FractionLength: 14

        RoundingMethod: Nearest
        OverflowAction: Wrap
           ProductMode: SpecifyPrecision
     ProductWordLength: 16
 ProductFractionLength: 15
               SumMode: SpecifyPrecision
         SumWordLength: 16
     SumFractionLength: 15
         CastBeforeSum: true

C = 

     1     0

          DataTypeMode: Fixed-point: binary point scaling
            Signedness: Signed
            WordLength: 16
        FractionLength: 14

        RoundingMethod: Nearest
        OverflowAction: Wrap
           ProductMode: SpecifyPrecision
     ProductWordLength: 16
 ProductFractionLength: 15
               SumMode: SpecifyPrecision
         SumWordLength: 16
     SumFractionLength: 15
         CastBeforeSum: true

D = 

     0

          DataTypeMode: Fixed-point: binary point scaling
            Signedness: Signed
            WordLength: 16
        FractionLength: 15

        RoundingMethod: Nearest
        OverflowAction: Wrap
           ProductMode: SpecifyPrecision
     ProductWordLength: 16
 ProductFractionLength: 15
               SumMode: SpecifyPrecision
         SumWordLength: 16
     SumFractionLength: 15
         CastBeforeSum: true

Plot the Projection of the Square in Fixed-Point

Again, we choose random states within the unit square and observe where they are projected after one step of being multiplied by the state-transition matrix A. The difference is that this time matrix A is fixed-point.

Note that the triangles that projected out of the square before in floating-point, are now wrapped back into the interior of the square.

clf
r = 2*rand(2,1000)-1;
pr = A*r;
plot([-1 1 1 -1 -1],[-1 -1 1 1 -1],'c')
axis([-1.5 1.5 -1.5 1.5]); axis square; grid;
hold on
plot(pr(1,:),pr(2,:),'.')

Execute the Fixed-Point Filter.

The only difference between this and the previous code is that we are driving it with fixed-point data types.

x = fi(zeros(10,1),1,16,15,'fimath',F);
zi = fi([0;0],1,16,15,'fimath',F);
q = assignmentquantizer(zi);
e = double(eps(zi));
rng('default');
for k=1:20
  y = x;
  zi(:) = randquant(q,size(A,1),1);
  [y,zf] = fidemo.fisisostatespacefilter(A,B,C,D,x,zi);
  if abs(double(zf(end)))>0.5, c='ro-'; else, c='go-'; end
  plot(zf(1,:), zf(2,:),c,'markersize',8);
end
title('Fixed-Point State Sequence Plot');
xlabel('z1'); ylabel('z2')

Trying this for other randomly chosen initial states illustrates that once a state enters one of the triangular regions, then it is projected into the other triangular region, and back and forth, and never escapes.

Sufficient Conditions for Preventing Overflow Limit Cycles

There are two sufficient conditions to prevent overflow limit cycles in a system:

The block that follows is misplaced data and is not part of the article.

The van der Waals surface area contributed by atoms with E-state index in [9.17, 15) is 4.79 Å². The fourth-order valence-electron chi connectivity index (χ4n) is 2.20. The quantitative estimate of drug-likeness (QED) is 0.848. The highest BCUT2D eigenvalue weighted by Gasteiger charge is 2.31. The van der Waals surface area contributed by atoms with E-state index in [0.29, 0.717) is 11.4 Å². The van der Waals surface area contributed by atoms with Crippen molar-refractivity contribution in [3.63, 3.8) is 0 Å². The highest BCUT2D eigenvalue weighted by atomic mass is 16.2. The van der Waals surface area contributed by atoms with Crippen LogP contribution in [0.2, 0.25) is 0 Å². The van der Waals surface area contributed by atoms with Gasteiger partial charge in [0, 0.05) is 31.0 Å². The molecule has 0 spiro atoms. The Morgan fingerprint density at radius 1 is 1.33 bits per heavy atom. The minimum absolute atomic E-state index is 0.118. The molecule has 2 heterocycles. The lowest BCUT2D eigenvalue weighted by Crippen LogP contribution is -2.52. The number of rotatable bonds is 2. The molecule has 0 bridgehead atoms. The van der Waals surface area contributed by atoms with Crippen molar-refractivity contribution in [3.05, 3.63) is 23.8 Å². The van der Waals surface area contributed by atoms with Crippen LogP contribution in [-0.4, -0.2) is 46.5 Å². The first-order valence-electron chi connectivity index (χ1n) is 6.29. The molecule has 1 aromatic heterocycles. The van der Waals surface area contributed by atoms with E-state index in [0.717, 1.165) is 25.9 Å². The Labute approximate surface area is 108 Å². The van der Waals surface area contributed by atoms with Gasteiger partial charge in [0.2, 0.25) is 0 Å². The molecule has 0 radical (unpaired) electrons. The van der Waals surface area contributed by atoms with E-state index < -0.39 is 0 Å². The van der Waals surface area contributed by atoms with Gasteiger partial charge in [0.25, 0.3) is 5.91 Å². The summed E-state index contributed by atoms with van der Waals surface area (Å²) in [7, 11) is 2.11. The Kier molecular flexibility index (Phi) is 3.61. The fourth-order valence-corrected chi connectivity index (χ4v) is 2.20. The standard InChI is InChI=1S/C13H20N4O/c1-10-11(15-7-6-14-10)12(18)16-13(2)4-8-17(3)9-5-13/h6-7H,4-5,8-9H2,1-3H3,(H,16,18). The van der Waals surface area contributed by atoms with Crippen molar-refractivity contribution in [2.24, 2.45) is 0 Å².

• the system is stable i.e., abs(eig(A))<1,

  • the matrix A is normal i.e., A'*A = A*A'.

Note that for the current representation, the second condition does not hold.

Apply Similarity Transform to Create a Normal A

We now apply a similarity transformation to the original system that will create a normal state-transition matrix A2.

T = [-2 0;-1 1];
Tinv = [-.5 0;-.5 1];
A2 = Tinv*A*T; B2 = Tinv*B; C2 = C*T; D2 = D;

Similarity transformations preserve eigenvalues, as a result of which the system transfer function of the transformed system remains same as before. However, the transformed state transformation matrix A2 is normal.

Check for Limit Cycles on the Transformed System.

Plot the Projection of the Square of the Normal-Form System

Now the projection of random initial states inside the unit square all contract uniformly. This is the result of the state transition matrix A2 being normal. The states are also rotated by 90 degrees counterclockwise.

clf
r = 2*rand(2,1000)-1;
pr = A2*r;
plot([-1 1 1 -1 -1],[-1 -1 1 1 -1],'c')
axis([-1.5 1.5 -1.5 1.5]); axis square; grid;
hold on
plot(pr(1,:),pr(2,:),'.')

Plot the State Sequence

Plotting the state sequences again for the same initial states as before we see that the outputs now spiral towards the origin.

x = fi(zeros(10,1),1,16,15,'fimath',F);
zi = fi([0;0],1,16,15,'fimath',F);
q = assignmentquantizer(zi);
e = double(eps(zi));
rng('default');
for k=1:20
  y = x;
  zi(:) = randquant(q,size(A,1),1);
  [y,zf] = fidemo.fisisostatespacefilter(A2,B2,C2,D2,x,zi);
  if abs(double(zf(end)))>0.5, c='ro-'; else, c='go-'; end
  plot(zf(1,:), zf(2,:),c,'markersize',8);
end
title('Normal-Form Fixed-Point State Sequence Plot');
xlabel('z1'); ylabel('z2')

Trying this for other randomly chosen initial states illustrates that there is no region from which the filter is unable to recover.

set(0, 'format', originalFormat);